Property

How to get value out of your home - live in it

How to get value out of your home - live in it
It has indeed become increasingly common here to view a home as an asset. TODAY File Photo
Published: 11:50 PM, August 12, 2017
Updated: 12:05 AM, August 13, 2017

Many people look at the price of the flat or house they live in and consider it part of their assets. Regardless of how much it’s worth, however, you still need a place to live. Rather than looking at your flat as an asset to use to pay for retirement, it may be better simply to see it as your home and invest in other assets to ensure a secure future.

HOME CAN BE A LIABILITY

It has indeed become increasingly common here to view a home as an asset. Earlier this year, for instance, National Development Minister Lawrence Wong said that public Housing and Development Board (HDB) flats provide a “good store of asset value” – so long as you plan ahead and make prudent housing decisions. People can monetise that asset for retirement, he said, by selling their flat and “right-sizing” to a smaller flat.

The challenges with viewing your home as an asset, though, include the cost of maintaining it, uncertain property prices and finding another place to live if you actually sell it.

As investment adviser Robert Kiyosaki explained, “Your house is not an asset. It’s a liability. Very simply, an asset is something that puts money in your pocket. A liability is something that takes money out of your pocket.”

Bestselling author Tony Robbins told broadcaster CNBC that “one of the weakest performers (is) your own personal real estate, because it doesn’t provide much income. You can have your own home, so there’s a psychological, emotional benefit.”

A key reason that homes are liabilities is that they cost money. Whereas other assets can grow in value and provide income through interest or dividends, homeowners incur costs in paying for taxes and maintenance.

Moreover, the value of the property may increase relatively little, even if the price seems to go up. Over the past 20 years, according to the HDB, the price of an average flat has increased by about 51 per cent. However, inflation over the same period totalled about 36 per cent. A net gain of 15 per cent over two decades is itself small. Moreover, homeowners would have had to pay for taxes and maintenance for two decades.

The net result may be that homeowners may actually fall behind rather than come out ahead.

Individuals who invested in a mix of real estate investment trusts (Reits), on the other hand, would have earned about 10 per cent per year on their asset over the past five years.

Admittedly, a homeowner who bought at the bottom of the market and sold at the peak might have done better. Yet it’s hard to time a purchase or sale so precisely, especially when you’re talking about your home.

HOMEOWNERS MAY NOT DOWNSIZE

It is also important to realise that the way to get some cash from the value of your home is to sell it and buy something smaller or move to another location. Realistically, though, many people are attached to their home and current neighbourhood so would prefer to “age in place” rather than to move.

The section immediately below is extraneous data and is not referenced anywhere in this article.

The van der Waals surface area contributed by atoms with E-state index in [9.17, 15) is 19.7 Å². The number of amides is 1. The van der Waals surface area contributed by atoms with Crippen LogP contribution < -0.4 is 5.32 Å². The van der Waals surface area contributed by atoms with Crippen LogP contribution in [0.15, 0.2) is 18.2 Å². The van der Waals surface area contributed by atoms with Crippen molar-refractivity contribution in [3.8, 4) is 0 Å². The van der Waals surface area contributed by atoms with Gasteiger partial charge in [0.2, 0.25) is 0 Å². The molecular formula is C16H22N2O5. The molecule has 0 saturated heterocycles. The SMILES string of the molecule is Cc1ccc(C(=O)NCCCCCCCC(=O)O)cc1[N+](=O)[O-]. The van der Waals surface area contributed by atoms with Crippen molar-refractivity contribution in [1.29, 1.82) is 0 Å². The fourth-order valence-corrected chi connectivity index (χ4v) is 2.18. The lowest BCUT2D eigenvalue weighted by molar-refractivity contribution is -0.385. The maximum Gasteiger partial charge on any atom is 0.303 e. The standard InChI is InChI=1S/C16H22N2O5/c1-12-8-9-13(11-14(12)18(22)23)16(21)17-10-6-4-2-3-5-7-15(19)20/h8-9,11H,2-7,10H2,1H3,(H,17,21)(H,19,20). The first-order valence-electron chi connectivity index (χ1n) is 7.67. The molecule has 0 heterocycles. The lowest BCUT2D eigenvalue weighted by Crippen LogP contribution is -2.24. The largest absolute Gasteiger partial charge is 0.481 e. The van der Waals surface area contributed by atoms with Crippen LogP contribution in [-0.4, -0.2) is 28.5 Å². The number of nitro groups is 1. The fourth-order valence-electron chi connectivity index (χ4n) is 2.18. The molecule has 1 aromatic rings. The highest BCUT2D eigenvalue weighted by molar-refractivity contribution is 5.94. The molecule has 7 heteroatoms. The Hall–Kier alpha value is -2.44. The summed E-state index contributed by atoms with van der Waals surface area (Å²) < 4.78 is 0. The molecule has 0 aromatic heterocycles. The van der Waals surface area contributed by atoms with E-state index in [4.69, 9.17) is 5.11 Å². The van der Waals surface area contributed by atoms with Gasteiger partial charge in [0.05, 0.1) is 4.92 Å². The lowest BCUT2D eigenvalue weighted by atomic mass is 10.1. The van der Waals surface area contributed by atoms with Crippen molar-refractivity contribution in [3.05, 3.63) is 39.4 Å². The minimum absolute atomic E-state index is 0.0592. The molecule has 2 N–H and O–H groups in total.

Research last year by philanthropic organisation Lien Foundation and insurer NTUC Income, for instance, found that 78 per cent of survey respondents preferred to stay in their own home, independently or with their spouse, during their silver years. Rather than moving into a smaller flat in a new neighbourhood, then, many seniors may decide to stay put and not sell.

The situation is similar in other markets. In the United States, for instance, research firm Nielsen found that nearly two-thirds of baby-boomers have no plans to move and will simply “age in place” because being close to their communities and families is important to them. The Productivity Commission in Australia similarly found that 83 percent of people aged 60 years or older prefer to stay in their home so they can remain in the local community.

Another alternative for retirement income, renting out a room to a tenant, can also be unattractive after years of living independently.

OTHER ASSETS FOR RETIREMENT INCOME

Rather than counting on your home as an asset to pay for your retirement, it can be better to see your home simply as the place you live in. And instead of banking on your home to fund your retirement, it is better to invest in actual assets to ensure a good retirement income.

Individuals who want to own property, for instance, can purchase shares in Reits. While they’re unlikely to continue to enjoy double-digit returns, Reits offer an investment in a diversified set of properties with a relatively high return and the potential for an increase in value. Investors don’t need to pay for taxes or maintenance, either.

Investors could also select more traditional investments in shares or bonds through a combination of direct investments or exchange traded funds.

It’s a tremendous accomplishment that more than 90 per cent of residents here own their home. Rather than considering your home as an asset, however, it can be better to view it as a place where you can grow old and pass your years in retirement, unless you face an unexpected difficulty. And instead of selling your home to fund retirement, it can be preferable to use your central provident fund and other investments to provide a stable income for the longer term.